Autogrumble by 'GOM'
3. Silly Signs & Slogans
When I was at school the local council had a hoarding on the Brighton Road south of Coulsdon on which they pasted
road safety posters. They had slogans like "Undertakers love overtakers" and "One for the road - one bier" with
appropriate illustrations - a touch of humour to put over an important message.
What do we get now? "Kill your speed". What does that mean? To kill something means to make it dead, so to kill your
speed must mean to stop. Well if we got all vehicles to stop that would reduce accidents a bit!
On the same theme, "Speed Kills"
is another nonsensical slogan. Speed doesn't kill. Up until 2003 it was possible to fly to New York at over twice the
speed of sound but Concorde passengers and crew didn't usually arrive dead! In fact some time ago the Department of
Transport put out the leaflet shown here. Inside it had "but speeding isn't" which makes the point. Usually it's the
stopping that kills you.
Now I don't wish to make light of speeding - the point is that all this hectoring and lecturing is counter-productive.
We're all told that smoking kills but people still smoke. We get so used to the same signs being plastered all over the
place that they fade into the background. We programme ourselves to treat them as noise. The same goes for the speed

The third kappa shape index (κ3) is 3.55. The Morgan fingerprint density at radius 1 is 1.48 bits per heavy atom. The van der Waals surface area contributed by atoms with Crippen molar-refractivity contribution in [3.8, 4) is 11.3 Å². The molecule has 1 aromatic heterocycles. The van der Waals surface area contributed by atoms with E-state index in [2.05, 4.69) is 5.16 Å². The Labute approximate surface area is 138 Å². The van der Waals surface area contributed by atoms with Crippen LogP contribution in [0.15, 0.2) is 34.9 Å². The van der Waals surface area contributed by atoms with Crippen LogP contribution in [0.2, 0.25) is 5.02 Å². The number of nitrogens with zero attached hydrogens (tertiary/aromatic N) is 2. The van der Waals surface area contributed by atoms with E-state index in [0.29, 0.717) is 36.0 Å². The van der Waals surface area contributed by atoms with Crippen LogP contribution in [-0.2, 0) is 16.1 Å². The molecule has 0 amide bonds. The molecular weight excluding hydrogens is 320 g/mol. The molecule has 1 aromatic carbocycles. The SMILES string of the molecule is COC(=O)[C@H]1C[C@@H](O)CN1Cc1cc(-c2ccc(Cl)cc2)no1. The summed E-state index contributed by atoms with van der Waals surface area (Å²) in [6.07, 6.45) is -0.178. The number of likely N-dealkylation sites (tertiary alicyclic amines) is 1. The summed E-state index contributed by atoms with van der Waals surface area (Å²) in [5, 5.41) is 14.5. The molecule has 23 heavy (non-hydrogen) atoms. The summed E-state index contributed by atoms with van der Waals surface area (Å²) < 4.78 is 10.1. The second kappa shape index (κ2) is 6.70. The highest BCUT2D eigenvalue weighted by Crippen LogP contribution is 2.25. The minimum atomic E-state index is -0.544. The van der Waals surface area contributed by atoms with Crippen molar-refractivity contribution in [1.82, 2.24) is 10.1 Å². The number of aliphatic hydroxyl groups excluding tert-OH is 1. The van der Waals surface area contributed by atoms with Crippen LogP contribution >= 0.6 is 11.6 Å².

camera signs. We all know that there are speed cameras, but if you're intent on breaking the limit a picture of an
old-fashioned camera on lamp post isn't going to deter you. The idea that drivers are blissfully ignorant of the speed
limit and need constant reminding doesn't pass muster, and if they are does it make any difference?
And whilst we're on the subject of daft signs,
the ones I find so absurd as to be distracting are those depicting trams. Have you ever seen a tram with the doorway
directly over a truck? Where are the top halves of the wheels? The tram has to be shortened to go on the sign, but
surely we could have a door at each end, or just one in the middle, or a two-axle tram?
There's one sign that has a unique shape and has been agreed as a standard throughout the world. The octagonal STOP
sign can be recognised by its shape even if it's covered with snow. So what does the Royal Borough do? Put it on a
square board. Wonderful!